Karl Smith -- Assistant Professor of Public Economics at UNC-CH & Blogger at Modeled Behavior
Climate Change has evolved into a political wedge issue in the United States. Part of the unfortunate fallout of this is that fossil fuels and renewables are viewed as competing tribal camps. One is either in the "drill-baby-drill" camp or in the solar power and plug-in hybrid camp.
An honest accounting, however, shows that these two energy paradigms are strongly complementary. Fossil fuels in general and oil and gas in particular provide ready sources of energy to support strong global growth.
A wealthy planet provides a large marketplace in which to recoup R&D costs from solar and battery research. And, completing the circle, more rapid solar development cuts down on long term emissions and the most troubling effects of climate change.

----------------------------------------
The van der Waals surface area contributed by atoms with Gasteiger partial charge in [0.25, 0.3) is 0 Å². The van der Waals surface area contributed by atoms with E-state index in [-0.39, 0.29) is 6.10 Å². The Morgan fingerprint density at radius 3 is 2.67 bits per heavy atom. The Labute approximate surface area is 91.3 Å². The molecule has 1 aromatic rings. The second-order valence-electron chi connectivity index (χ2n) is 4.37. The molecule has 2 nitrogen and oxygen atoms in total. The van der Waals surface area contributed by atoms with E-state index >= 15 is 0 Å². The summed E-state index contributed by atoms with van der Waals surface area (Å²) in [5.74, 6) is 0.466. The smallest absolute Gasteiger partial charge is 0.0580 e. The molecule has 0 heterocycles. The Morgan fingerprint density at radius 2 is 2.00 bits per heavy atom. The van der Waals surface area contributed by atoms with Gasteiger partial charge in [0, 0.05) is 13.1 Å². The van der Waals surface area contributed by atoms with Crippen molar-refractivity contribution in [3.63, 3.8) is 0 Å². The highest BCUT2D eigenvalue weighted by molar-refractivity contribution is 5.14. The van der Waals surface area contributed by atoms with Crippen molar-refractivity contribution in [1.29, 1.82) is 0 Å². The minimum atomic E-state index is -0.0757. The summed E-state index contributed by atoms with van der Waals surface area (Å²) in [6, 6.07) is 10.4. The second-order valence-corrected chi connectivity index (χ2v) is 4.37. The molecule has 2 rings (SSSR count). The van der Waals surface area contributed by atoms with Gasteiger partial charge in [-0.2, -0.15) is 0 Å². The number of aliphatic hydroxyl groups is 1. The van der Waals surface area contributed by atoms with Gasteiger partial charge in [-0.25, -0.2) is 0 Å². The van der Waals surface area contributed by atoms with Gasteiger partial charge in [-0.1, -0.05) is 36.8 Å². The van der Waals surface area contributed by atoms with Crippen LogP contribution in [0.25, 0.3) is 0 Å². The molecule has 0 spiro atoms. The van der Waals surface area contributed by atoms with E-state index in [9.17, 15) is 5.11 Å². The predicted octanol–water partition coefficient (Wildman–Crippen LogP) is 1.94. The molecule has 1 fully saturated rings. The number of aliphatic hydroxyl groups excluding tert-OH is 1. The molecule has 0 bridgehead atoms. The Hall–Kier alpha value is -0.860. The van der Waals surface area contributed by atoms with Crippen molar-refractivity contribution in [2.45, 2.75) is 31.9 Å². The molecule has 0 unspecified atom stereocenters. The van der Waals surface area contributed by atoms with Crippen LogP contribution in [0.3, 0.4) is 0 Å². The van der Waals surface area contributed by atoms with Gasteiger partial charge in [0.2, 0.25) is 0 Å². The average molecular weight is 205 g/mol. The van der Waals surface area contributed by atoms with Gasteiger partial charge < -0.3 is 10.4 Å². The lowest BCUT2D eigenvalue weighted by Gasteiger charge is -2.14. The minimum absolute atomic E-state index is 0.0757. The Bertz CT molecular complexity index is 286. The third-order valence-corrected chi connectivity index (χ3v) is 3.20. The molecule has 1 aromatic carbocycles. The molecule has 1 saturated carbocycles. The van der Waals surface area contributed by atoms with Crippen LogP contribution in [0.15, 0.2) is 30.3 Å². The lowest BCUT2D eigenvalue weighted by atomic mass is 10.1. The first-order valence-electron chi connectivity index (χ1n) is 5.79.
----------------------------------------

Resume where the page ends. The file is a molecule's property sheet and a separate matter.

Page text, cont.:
Some analysis suggests that photovoltaic generation of electricity could reach grid parity in 75 percent of the world's markets by 2020. As an economist, my tendency is to think physical scientists are underestimating the speed at which PV could overtake fossil fuels in the production of electricity.
As costs for the underlying technology fall, the incentive to lower the associated installation and infrastructure costs accelerates rapidly. A rapidly falling cost curve also provides enormous incentives for producers to rapidly establish dominance in the distribution channel.